"Mobility" is a big buzzword these days. People looking to limber up and feel better are offered countless exercises designed to improve this mysterious quality—more exercises than any of us could be expected to remember or perform consistently.

I almost always integrate three simple drills that pay off in large and surprising ways. I can almost guarantee that you've done two of them at some point, but it's high time you revisit them with new eyes.

Sometimes, Stability Is the Best Mobility Builder

Have you heard the saying, "You can't fire a canon from a canoe?" It might sound strange, but it's one of my favorite analogies to use when talking about mobility.

Think about it: How far would a cannonball travel if you shot it from a cannon sitting in a canoe? Not very far at all. A canoe in the water is not a stable surface, so it would be forced backward by the power of the blast. Now, what if that same canon was fired from solid ground? You can bet that the cannonball would travel a much greater distance.

Where am I going with this? It's simple; this is how I want you to think of your body. You core is your pillar, and it needs to be stable in order for your extremities to move freely. If it's not stable, the range of movement of your joints will suffer, and your cannonball—or barbell, or kettlebell—won't launch to its full potential.

All three of these moves include a core-activation or stability component. They're also straightforward and simple to perform—note, I didn't say easy—and can be done on a daily basis to help improve your mobility by focusing on the strength and stability of your core. Maybe incorporate them in your warm-up, and see how your subsequent improves!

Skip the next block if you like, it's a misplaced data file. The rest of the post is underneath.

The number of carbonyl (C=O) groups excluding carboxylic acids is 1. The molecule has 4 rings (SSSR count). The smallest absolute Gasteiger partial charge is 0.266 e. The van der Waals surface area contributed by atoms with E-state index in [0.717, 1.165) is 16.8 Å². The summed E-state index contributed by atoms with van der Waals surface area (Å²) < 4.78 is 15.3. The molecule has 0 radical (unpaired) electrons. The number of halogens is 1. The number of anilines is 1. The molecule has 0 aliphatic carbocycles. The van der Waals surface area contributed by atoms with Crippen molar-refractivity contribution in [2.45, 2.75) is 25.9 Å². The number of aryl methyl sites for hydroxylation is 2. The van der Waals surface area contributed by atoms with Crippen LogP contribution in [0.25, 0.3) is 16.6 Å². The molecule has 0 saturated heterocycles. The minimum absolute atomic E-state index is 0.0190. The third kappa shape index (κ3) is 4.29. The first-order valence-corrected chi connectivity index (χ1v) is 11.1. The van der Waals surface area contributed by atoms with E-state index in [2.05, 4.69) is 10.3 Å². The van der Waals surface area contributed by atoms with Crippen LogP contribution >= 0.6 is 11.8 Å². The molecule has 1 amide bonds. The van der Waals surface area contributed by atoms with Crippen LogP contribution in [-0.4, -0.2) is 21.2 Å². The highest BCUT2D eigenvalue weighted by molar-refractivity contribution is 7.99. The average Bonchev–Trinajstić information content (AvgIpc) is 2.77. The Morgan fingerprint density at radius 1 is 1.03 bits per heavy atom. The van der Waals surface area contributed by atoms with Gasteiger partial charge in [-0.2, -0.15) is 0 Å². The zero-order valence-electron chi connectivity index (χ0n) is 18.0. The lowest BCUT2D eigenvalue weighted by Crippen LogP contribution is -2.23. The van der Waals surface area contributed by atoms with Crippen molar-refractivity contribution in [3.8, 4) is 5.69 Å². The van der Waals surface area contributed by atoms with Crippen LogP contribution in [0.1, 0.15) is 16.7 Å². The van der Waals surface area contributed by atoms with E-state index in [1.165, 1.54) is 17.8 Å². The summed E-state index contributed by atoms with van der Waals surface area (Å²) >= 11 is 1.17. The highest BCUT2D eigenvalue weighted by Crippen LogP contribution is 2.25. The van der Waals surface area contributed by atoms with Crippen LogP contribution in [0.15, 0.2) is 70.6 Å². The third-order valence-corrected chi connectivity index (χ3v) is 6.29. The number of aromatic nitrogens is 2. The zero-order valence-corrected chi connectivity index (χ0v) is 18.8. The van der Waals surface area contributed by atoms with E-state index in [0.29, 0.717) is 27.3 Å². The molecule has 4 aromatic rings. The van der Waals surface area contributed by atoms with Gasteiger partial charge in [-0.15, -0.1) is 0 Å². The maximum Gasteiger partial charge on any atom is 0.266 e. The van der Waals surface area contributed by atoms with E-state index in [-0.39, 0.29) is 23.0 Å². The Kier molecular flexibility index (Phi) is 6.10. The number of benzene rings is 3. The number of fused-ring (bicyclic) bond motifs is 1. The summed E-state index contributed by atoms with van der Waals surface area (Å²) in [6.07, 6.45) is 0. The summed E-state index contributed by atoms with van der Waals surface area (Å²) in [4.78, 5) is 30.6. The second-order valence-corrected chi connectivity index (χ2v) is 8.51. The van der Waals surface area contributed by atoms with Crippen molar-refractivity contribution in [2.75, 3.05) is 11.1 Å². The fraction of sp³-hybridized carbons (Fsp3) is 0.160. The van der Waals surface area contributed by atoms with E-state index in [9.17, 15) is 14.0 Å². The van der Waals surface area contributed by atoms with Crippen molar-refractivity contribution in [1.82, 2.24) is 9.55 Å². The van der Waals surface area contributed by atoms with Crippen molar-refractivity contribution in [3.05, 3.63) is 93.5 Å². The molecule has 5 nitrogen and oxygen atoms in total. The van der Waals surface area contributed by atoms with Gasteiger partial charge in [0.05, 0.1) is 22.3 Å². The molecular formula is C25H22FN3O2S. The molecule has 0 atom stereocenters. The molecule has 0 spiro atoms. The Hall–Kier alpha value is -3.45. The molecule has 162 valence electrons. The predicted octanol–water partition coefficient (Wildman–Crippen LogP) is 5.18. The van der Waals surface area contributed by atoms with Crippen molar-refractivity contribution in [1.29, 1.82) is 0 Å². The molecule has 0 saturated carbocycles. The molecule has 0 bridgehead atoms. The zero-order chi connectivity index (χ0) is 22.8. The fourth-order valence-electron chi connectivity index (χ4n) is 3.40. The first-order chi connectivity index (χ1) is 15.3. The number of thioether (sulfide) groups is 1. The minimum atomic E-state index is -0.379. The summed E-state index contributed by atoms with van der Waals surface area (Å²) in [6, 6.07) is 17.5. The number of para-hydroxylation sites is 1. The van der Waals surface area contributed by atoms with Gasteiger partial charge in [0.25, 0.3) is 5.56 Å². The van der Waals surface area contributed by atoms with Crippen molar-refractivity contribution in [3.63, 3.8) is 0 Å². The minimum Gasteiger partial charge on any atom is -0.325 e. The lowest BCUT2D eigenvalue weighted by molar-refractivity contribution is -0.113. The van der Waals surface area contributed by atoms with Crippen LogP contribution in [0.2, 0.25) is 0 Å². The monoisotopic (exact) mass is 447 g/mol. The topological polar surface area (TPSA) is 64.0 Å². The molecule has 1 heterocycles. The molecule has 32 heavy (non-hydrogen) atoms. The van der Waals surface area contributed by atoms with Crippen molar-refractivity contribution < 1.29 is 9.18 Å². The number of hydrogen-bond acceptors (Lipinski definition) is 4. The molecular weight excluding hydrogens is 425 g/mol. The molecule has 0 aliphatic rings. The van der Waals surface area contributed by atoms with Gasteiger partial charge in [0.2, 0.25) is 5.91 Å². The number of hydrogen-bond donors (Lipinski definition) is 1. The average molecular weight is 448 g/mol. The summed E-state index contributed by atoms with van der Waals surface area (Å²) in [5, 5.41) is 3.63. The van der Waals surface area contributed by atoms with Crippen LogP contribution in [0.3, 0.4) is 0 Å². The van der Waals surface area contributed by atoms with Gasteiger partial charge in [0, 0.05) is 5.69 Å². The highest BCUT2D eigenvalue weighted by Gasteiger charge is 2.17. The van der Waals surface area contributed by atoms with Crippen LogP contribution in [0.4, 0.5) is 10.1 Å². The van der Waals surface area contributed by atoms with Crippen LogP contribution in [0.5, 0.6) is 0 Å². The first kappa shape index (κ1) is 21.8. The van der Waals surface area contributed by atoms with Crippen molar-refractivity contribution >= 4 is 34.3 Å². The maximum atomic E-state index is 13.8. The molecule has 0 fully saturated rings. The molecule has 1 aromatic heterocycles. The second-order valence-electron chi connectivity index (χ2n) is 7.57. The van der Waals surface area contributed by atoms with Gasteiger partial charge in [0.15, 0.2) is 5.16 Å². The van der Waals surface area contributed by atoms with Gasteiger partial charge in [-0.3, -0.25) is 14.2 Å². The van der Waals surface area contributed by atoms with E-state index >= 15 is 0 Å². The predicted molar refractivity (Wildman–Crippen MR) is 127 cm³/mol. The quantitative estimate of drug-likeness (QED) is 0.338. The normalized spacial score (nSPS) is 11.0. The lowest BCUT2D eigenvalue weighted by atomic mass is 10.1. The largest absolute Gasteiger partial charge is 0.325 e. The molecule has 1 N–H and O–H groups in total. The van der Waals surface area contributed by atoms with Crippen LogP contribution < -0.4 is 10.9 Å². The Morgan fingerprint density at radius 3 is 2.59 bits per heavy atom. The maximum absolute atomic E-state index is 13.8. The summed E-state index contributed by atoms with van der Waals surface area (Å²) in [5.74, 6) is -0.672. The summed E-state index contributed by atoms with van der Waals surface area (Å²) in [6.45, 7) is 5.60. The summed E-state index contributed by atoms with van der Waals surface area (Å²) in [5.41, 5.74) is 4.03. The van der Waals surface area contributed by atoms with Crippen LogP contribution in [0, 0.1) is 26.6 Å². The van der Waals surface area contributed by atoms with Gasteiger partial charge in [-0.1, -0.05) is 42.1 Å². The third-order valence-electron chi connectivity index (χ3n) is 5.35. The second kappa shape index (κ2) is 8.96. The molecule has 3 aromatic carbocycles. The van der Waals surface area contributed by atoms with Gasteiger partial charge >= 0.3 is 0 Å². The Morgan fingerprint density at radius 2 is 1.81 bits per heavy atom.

1. Plank and Side Plank

Ah, planks! Everyone's most-loved exercise, right? Well, if not, it should be. Planks and side planks are two of the best exercises for both hip mobility.

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Plank/Side Plank

That may sound surprising. Hips and planks? Hear me out. Your hips should move fairly easily within the socket: flexing, extending, and rotating both internally and externally. All these movements influence how well you walk, run, squat, lunge, deadlift, bench, and jump. But if your core is not stable enough, other muscles have to work in order to maintain some semblance of stability.

The problem with this is that these muscles aren't meant to do this job. This is the definition of "compensation," and in this case, the compensation causes a change in how the hip bone can move within the socket, causing a decrease in mobility and potential pain and injury.

This is where planks come to the rescue! By activating the core muscles, planks essentially reset the hip and allow the joint to move freely again.

Include both regular planks and side planks in your routine; they both play an important role in improving an aspect of hip mobility. If you can meet the testing standard with one, focus more on the other for a while.

Push-Up-Position Plank Technique and Standards

  1. Place your hands directly underneath your shoulders. They can be positioned in line with your shoulders or slightly wider than shoulder-width apart.
  2. Keeping your back flat and your toes planted, squeeze your glutes, and assume the top position of a push-up. Make sure your head and spine remain neutral.
  3. Hold this position for 30 seconds or longer. Your goal is to be able to fairly easily hold it for 2 minutes.

Side-Plank Technique and Standards

  1. Lie on one side with your top leg staggered in front of your bottom leg and your upper-body propped up by one elbow.
  2. Reach your other hand up toward the ceiling.